“If the president gives the order, a senior defense official says four Navy destroyers in the Mediterranean Sea could execute a mission within hours. U.S. and British submarines are also likely nearby, all armed with cruise missiles,” Lawrence says.
Tomahawk missiles can be launched from 500 miles away, with an ability to change course mid-flight. Its potential targets include: Syria’s delivery systems that can be used to launch weapons, militia training camps being run by Bashar al-Assad, and the Syrian government's command and control centers.
These military options are not intended to overthrow Assad's government, but to send a message and deter any further use of chemical weapons, which is President Obama's "red line."
As Council on Foreign Relations President Richard Haas says, "Any time you throw down the diplomatic gauntlet, your words have repercussions.” Now the president is under pressure to keep his word on his red line ultimatum.
Daily Beast Senior Political Writer and senior fellow at the New America Foundation Peter Beinart believes the U.S. will likely make an airstrike through a coalition with Britain, France and Germany.
WATCH HIS INTERVIEW:
Russia meanwhile said Tuesday morning it's warning the U.S. of catastrophic consequences if it strikes Syria. Lawrence reports that the U.S. has since canceled a meeting with Russia on Syria and the time frame of all of these strikes have to be weighed against the president's supposed visit to Russia next month.
Beinart thinks Russia’s warning won't stop the U.S. from responding with a military strike.
“My guess would be that we're trying to send a message to the Russians, look, this is going to be a limited strike. We're not trying to necessarily overthrow Assad, and that will lead their response to not be that severe.”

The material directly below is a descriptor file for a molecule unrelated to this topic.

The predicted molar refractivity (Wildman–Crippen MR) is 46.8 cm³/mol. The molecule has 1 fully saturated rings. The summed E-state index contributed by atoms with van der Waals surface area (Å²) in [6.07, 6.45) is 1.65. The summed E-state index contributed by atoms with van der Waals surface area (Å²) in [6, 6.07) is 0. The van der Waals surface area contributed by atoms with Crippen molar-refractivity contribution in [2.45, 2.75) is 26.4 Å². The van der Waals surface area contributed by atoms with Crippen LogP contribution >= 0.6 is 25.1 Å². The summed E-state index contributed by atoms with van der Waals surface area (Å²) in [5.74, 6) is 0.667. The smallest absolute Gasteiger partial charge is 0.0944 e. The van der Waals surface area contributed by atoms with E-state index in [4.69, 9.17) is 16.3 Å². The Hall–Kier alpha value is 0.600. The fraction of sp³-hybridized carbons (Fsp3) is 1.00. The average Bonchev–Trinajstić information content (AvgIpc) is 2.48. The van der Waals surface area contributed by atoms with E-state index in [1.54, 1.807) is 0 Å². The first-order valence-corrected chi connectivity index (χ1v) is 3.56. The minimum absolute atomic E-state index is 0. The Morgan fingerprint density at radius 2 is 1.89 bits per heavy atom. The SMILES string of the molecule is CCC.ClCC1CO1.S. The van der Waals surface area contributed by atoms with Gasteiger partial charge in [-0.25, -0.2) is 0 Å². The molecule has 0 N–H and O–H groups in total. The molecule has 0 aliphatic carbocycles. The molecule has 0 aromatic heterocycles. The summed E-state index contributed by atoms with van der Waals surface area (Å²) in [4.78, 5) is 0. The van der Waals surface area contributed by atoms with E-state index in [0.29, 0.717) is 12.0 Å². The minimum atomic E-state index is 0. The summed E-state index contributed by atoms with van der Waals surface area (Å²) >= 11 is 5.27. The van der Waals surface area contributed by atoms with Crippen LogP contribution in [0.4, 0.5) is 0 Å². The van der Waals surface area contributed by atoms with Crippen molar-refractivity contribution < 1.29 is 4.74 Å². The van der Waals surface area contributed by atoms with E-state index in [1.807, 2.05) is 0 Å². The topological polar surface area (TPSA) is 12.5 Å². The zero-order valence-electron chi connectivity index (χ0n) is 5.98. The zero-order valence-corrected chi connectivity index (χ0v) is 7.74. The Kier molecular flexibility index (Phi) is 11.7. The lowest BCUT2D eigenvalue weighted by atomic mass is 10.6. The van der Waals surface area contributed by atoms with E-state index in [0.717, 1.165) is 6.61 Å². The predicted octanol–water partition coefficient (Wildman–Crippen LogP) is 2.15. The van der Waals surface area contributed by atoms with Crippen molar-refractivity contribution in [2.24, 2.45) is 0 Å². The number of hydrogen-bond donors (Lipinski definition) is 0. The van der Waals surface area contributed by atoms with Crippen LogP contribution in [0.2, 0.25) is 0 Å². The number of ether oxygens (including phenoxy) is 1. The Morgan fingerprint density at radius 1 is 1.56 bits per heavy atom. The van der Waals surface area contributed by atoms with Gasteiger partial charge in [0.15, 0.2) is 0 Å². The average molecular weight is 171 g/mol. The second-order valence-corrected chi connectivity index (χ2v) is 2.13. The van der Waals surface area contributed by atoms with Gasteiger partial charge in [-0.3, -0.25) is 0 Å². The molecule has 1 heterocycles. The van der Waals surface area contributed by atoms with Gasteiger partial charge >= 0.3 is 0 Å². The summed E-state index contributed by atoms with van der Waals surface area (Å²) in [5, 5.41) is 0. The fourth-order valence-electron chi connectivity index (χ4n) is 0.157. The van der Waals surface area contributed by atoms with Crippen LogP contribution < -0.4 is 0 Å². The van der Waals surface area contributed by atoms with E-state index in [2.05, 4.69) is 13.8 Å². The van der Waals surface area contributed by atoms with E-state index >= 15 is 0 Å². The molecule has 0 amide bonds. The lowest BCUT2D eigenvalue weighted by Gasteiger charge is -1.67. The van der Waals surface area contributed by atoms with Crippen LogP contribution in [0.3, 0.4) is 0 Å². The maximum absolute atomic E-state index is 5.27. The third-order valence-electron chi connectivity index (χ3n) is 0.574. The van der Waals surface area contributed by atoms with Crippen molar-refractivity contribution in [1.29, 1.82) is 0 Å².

Follow along at CNN.com for developments.
An Olympic speed-skater is banned from the sport for two years after tampering with a competitor's skates back in 2011.
The International Skating Union handed down the punishment saying Cho will not be able to compete in the Sochi Olympics in February.
Cho won a bronze medal in Vancouver in 2010, and he was also crowned a World Champion in 2011, reports Nichols, although he has since admitted that at that competition, he secretly bent Canadian Olivier Jean's skate blade while alone in a locker room the two countries shared.
Cho calls it the biggest mistake of his life, but claims he was badgered by his former coach, Jae Su Chun.
While the older man denies the allegations, he was also suspended by the ISU for two years for violating the code of ethics.
The disgraced Cho spoke to CNN's Chris Cuomo on Tuesday morning.
While he initially reasserted the incident was his coach's fault, the athlete eventually had a lesson for his younger fans.
"I definitely want to advocate, you know, sports ethics and behavior. Sometimes when you're lost and you're chasing a dream, you want to be the next Michael Jordan or the next Michael Phelps of your sport, sometimes you get tunnel vision, and you lose sight of things. Hopefully young athletes in this generation are able to take away from my experience."
SEE THE FULL INTERVIEW HERE: